methylprednisolone - a steroid drug used to improve recovery from spinal cord injury.
Micturation-Voiding of urine. SYN: urination.
microglia - glial cells that function as part of the immune system in the brain and spinal cord.
monocyte - a white blood cell that has a single nucleus and can engulf foreign material. Monocytes emigrate from blood into the tissues of the body and evolve into macrophages.
Motoneuron. Sometimes also called motor neurons, these neurons send axons peripherally to innervate muscles. Located in the ventral horn of the spinal cord, spinal motoneurons release the neurotransmitter acetycholine to activate striated muscles. They receive afferent signals directly from sensory axons carrying information from muscle stretch receptors.
Motor Recovery. Recovery of voluntary movement. While there may not seem to be any ambiguity or difficulty with this definition, many people have asked whether spasms represent motor recovery.
Muscle. These are cells that can contract and relax. Muscle cells are unusual cells. While most cells contain a single nucleus, muscle cells contain hundreds or even thousands of nuclei. Muscle fibers or myofibers are single cells with multiple nuclei. There are two kinds of muscles: smooth muscles and striated muscles.
• Myelin. Myelin is a membrane produced by Schwann cells or oligodendroglial cells. Myelin wraps many times around the axons. Schwann cells myelinate peripheral axons while oligodendroglial cells myelinate central axons. One Schwann cell myelinates only one axon while one oligodendroglial cell may myelinate as many as 21 axons. Each of these cells myelinate only a segment of the axon. Between the myelin segments, there are areas of no myelination called Nodes of Ranvier.
myelin - a structure of cell membranes that forms a sheath around axons, insulating them and speeding conduction of nerve impulses.
Myelinated Axon. Axons are often ensheathed by myelin. Myelinated axons are paradoxically more sensitive to stretching because the myelin prevents parts of the axon from stretching and therefore concentrates the stretch in axons between the myelin segments, i.e. the Nodes of Ranvier.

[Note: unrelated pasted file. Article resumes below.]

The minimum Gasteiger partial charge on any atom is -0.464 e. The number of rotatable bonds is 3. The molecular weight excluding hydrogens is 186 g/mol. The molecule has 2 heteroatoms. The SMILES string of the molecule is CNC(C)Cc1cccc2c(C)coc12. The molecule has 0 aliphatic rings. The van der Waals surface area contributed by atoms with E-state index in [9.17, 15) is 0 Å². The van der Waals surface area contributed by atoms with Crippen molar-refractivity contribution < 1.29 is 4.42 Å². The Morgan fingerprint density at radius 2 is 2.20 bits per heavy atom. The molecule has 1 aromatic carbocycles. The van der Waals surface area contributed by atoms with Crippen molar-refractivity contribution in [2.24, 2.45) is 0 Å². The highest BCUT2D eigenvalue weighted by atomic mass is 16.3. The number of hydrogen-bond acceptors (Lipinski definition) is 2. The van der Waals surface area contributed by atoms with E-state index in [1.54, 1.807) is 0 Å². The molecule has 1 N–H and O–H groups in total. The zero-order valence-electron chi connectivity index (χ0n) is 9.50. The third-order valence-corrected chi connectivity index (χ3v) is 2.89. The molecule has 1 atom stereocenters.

myelotomy - a surgical procedure that cuts into the spinal cord.
Neurectomy-Partial or total excision or resection of a nerve; used to reduce severe spasticity.
neural prostheses - prosthetic devices that can respond to signals from the brain.
neurogenic pain - generalized pain that results from nervous system malfunction.
neuromodulation - a series of techniques employing electrical stimulation or the administration of medication by means of devices implanted in the body. These techniques allow the treatment of a range of disorders including certain forms of pain, spasticity, tremor, and urinary problems.
neuron - also known as a nerve cell; the structural and functional unit of the nervous system. A neuron consists of a cell body and its processes: an axon and one or more dendrites.
neurostimulation - the act of stimulating neurons with electrical impulses delivered via electrodes attached to the brain.
neurotransmitter - a chemical released from neurons that transmits an impulse to another neuron, muscle, organ, or other tissue.
neurotrophic factors - proteins responsible for the growth and survival of neurons.
neutrophil - a type of white blood cell that engulfs, kills, and digests microorganisms.
Nociceptive. This adjective refers to sensations that are painful, as well as thermal (hot, cold), sensations. When a person loses nociception, this means that the person cannot sense pain (pinprick), heat, or cold. Nociceptive sensations differ from proprioceptive sensations that represent touch and position sense. In the spinal cord, axons in the spinothalamic tract in the lateral columns carry nociceptive information.
Nocturia-Excessive urination during the night.
Nucleus. Mammalian cells contain nuclei that hold the DNA encoding the genetic information of the cell. Mammalian cells are eucharyotic cells. Unlike bacteria or other procaryote cells, eucharyote cells have nuclei. The membrane that surrounds the nucleus, or nuclear membrane, controls the movement of nuclear transcriptional factors that can get into the nucleus.
Oligodendroglia. These are specialized cells in the central nervous system that myelinate central axons. A typical oligodendroglial cells may myelinate as many as 21 axons surrounding it.
olfactory ensheathing glia - non-myelinating glial cells that ensheath olfactory axons within both the PNS and CNS portions of the primary olfactory pathway. They are being used in experiments to build bridges between damaged areas of the spinal cord.
oligodendrocyte - a type of nerve cell in the brain and spinal cord that surrounds and insulates axons
Osteoporosis-Decreased density or softening of bone.
paralysis - the inability to control movement of a part of the body.
paraplegia - a condition involving complete paralysis of the legs.
Peripheral Nerve Block-Local chemical injection (e.g., phenol) used to block transmission of a motor nerve selectively; used to decrease spasticity.